Doodle Art at Dries Van Noten

The invitation handwritten in blue biro, or ballpoint pen, led us to the sumptuous Hotel de Ville in Paris’ fourth arrondissement. This clash of down-to-earth and neo-Renaissance set the scene for the show, which opened to the strains of Deep Purple’s art-rock classic, Child in Time: “Sweet child in time, you’ll see the line, line that’s drawn between good and bad.” But of course, with Dries Van Noten, there is no good and bad, only damn good.

The print designers worked for three months on the biro-scribbled prints that dominated the collection, shown in red and classic blue, and reimagined in embroidery and all-over print. He spoke of the freedom that a postman in the south of France might feel when making his art, without the constraints of gallery or collector, and his desire to convey this through the lens of art brut and the untarnished eye of the outsider.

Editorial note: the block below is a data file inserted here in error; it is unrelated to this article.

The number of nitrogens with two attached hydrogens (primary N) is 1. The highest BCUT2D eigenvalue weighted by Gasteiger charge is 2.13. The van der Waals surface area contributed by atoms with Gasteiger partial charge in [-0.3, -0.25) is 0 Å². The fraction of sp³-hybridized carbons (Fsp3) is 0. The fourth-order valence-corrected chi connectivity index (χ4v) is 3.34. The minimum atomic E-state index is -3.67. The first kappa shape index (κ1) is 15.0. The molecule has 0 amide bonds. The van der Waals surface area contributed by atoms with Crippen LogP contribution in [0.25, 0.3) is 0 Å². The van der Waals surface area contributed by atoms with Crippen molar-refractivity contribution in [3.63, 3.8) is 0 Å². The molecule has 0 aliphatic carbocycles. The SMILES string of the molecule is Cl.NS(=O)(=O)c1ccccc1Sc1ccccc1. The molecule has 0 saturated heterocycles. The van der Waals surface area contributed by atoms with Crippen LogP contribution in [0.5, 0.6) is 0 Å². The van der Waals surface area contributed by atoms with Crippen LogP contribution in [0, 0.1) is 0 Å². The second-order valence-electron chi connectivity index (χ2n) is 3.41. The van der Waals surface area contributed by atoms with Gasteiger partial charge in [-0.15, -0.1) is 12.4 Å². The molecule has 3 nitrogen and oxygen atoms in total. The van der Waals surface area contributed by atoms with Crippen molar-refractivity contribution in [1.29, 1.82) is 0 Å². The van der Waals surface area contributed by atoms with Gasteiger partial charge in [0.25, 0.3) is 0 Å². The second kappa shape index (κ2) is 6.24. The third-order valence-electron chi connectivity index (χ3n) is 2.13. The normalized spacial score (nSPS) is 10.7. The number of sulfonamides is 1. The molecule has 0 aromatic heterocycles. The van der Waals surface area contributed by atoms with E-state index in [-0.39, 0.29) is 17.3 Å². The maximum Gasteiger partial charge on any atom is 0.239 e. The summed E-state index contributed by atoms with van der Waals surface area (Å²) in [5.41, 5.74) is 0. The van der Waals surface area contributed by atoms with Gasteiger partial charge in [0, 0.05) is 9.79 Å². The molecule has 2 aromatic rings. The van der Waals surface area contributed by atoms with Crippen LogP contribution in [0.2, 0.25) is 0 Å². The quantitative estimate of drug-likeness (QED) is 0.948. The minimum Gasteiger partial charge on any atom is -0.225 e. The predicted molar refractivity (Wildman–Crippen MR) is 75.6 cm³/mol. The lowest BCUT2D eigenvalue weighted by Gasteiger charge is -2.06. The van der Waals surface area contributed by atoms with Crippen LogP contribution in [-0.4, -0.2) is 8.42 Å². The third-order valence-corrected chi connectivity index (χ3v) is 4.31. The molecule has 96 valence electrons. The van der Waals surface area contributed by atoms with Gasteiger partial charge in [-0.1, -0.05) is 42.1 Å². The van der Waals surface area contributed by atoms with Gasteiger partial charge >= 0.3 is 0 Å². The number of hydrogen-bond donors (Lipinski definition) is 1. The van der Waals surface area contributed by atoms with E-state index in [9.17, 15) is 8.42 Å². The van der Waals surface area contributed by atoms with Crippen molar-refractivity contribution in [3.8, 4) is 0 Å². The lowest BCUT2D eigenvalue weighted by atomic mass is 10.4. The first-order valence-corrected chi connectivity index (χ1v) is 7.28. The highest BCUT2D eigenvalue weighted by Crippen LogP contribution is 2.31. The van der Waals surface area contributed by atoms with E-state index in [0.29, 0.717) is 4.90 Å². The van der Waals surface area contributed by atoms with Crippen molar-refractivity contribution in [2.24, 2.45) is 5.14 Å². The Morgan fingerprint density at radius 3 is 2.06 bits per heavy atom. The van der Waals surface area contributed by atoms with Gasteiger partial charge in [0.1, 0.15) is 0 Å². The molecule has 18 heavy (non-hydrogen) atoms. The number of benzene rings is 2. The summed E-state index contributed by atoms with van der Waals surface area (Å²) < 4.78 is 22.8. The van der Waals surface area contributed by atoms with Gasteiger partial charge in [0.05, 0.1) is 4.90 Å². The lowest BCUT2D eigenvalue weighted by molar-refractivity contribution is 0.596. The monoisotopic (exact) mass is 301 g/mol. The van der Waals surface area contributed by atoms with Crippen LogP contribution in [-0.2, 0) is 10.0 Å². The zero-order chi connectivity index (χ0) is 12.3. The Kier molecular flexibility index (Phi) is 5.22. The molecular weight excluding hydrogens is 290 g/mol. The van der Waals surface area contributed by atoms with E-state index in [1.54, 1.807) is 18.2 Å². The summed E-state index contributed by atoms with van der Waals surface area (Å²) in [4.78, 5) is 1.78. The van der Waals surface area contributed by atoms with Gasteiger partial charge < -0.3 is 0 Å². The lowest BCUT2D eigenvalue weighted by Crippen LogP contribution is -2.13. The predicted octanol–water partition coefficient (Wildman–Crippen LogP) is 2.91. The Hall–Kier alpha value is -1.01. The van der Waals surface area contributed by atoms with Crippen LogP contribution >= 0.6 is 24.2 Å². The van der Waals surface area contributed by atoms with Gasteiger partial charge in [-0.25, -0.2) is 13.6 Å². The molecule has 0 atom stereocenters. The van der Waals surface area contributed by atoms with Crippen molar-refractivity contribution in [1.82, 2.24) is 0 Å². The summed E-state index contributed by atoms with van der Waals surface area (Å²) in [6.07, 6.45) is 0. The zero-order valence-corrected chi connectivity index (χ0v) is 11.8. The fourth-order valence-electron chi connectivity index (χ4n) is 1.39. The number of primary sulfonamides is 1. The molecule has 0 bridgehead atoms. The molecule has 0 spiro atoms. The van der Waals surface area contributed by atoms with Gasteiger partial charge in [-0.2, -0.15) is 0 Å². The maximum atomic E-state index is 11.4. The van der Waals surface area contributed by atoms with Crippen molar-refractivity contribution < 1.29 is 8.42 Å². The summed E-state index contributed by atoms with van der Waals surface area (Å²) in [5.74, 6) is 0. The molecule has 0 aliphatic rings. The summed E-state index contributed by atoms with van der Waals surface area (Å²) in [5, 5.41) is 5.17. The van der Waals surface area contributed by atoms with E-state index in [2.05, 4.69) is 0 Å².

Except, Dries is never an outsider. He has always been, if anything, the original insider. He’s a lone wolf in the increasingly big business of fashion, remaining self owned and without the usual constraints imposed on fashion companies by financial backers and shareholders.

The show was a free-spirited triumph, with those exquisite doodles, and beautiful contrasts of marabou fringes and lurex paneling. Standout coats came in colorful Mongolian lamb with marabou applications lilting off the surface as they moved — truly exquisite. The collection was impulsive, expressive, and as free as they come.